When asked for an opinion on air travel, the average person might respond somewhere between flaming disdain, placid enjoyment or subdued indifference. The long hours, cramped spaces and miniscule food selection generally seem to turn people off and rarely generate any sort of excitement.
Not Ryan Bingham. On the contrary, Bingham feels more at home in the air than in any one place he’s ever called home. He prefers hotel rooms to home, frequent flier miles to friend, and practically “doesn’t exist” to his family, in the words of his own sister.
Bingham works for a company that sends him all over the country doing the dirty work of bosses that don’t want to do their own firing, or, letting go, as the rehearsed line goes. He “makes limbo more bearable,” he tells a coworker.
Bingham insists that his job is to help people transition; he’s supposed to be their shoulder to cry on once the deed is done. This, he insists, is the benefit of firing in person. Dignity. Funny thing is Bingham never sticks around long enough to be of that much use to his clients or to anyone else
The idea of internet firing, a more efficient and cost-effective method, is proposed by an ambitious young college grad, Natalie, who presents a driven if not naïve and slightly cold approach to taking away peoples’ livelihoods.
This new approach not only threatens Bingham’s entire way of life but earns Natalie a round-country trip with Bingham to witness his work and life philosophy. Both have their agendas resisted and eyes opened in the most unlikely ways, including from a fiery blonde business woman named Alex whose philosophy may actually be worse than Bingham’s.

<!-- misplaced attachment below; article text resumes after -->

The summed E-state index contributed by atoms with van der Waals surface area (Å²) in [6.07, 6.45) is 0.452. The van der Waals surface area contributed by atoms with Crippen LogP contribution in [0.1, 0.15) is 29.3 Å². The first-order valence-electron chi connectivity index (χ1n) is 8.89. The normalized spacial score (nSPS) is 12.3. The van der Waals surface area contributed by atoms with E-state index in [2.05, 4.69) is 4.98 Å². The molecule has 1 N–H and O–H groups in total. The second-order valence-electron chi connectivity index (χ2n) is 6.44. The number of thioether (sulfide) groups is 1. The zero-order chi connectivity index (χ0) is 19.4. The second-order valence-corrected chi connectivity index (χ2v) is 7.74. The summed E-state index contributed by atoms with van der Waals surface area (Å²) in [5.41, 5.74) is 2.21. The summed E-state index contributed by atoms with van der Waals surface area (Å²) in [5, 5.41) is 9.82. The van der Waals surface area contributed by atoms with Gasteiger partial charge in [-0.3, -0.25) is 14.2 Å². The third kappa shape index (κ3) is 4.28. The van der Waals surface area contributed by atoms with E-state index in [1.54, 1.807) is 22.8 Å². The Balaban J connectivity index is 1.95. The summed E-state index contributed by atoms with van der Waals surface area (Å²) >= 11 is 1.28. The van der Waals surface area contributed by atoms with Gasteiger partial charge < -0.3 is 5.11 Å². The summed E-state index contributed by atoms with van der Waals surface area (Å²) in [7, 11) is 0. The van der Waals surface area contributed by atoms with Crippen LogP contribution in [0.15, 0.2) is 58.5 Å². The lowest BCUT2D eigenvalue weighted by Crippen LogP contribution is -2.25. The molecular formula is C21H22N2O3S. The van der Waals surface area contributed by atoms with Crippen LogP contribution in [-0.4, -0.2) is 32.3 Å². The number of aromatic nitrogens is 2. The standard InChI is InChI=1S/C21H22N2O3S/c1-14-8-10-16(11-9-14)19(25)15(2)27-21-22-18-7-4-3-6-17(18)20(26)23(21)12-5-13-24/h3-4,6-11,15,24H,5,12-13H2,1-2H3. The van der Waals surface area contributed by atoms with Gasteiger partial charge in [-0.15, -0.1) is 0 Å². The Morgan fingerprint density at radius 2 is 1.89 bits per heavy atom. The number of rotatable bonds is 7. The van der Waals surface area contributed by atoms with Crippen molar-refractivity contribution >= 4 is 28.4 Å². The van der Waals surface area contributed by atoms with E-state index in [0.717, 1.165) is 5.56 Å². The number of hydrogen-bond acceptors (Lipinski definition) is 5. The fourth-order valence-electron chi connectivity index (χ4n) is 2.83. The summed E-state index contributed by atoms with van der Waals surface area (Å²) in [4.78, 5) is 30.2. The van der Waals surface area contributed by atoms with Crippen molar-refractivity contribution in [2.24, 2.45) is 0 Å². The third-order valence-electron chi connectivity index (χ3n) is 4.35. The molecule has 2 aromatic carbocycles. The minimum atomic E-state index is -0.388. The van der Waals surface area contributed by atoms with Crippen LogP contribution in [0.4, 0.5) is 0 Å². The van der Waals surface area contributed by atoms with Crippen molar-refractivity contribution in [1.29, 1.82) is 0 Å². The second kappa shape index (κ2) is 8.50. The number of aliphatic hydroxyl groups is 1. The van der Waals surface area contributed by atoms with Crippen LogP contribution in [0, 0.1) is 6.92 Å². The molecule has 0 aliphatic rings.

Writer/director Jason Reitman has created an understatedly realistic portrayal of relationships between three incredibly genuine (if not always honest) characters, making this film easy not only to enjoy but to get lost in. Don’t be surprised if you find yourself in one of these people, or somewhere between all three.
The humorous and often painfully ironic screenplay teamed with the marvelous performances of the three lead actors are the key to its success. The scenes alter between hilarious, touching and heart-wrenching, all strung together with the stories of how these people affect each other.
George Clooney’s embodiment of Bingham was a refreshing contrast to his superstar roles. The honesty and vulnerability of his performance invites a likability that encourages us to bear with him.
Anna Kendrick is electric as the bright-eyed ambitious youngster Natalie with agonizing ups and downs. She provides wonderful contrast to Clooney’s character and both are perfect vehicles for forcing the other to see things differently.
Not until Bingham witnesses Natalie’s sorrowfully sympathetic reactions to face-to-face firing does he really start caring about making people feel better, Natalie included. Not until Natalie has to live in Bingham’s world does she realize that maybe there is some dignity in the face-to-face. Bingham’s family visit for his sister’s wedding is especially touching and telling in his transformation.
Vera Farmiga is perfect as the on-and-off again mirror image of Bingham’s playboy lifestyle and unintentional source of his soul-searching. Her staccato presence is both sharp and fast-paced, keeping Bingham and the audience on their toes, creating colorful intervals throughout the film.
This film weaves these people, among others, together to show the importance of connections. Your life is not your own. No man is an island. Not only are you affected by other people, but you affect them too, in ways you’d never imagine.
When asked about my opinion of flying, I’ll usually say I love it as long as I don’t have to do it alone. While a good chunk of that reasoning is because my paranoia of missing a connecting flight will be eased if I have someone to help me, it also comes from the enrichment of other peoples’ company. Airplane company, granted, can be a major headache, but at least it’s interesting. An affirmation I felt walking out of the theatre is that people are worth the risk.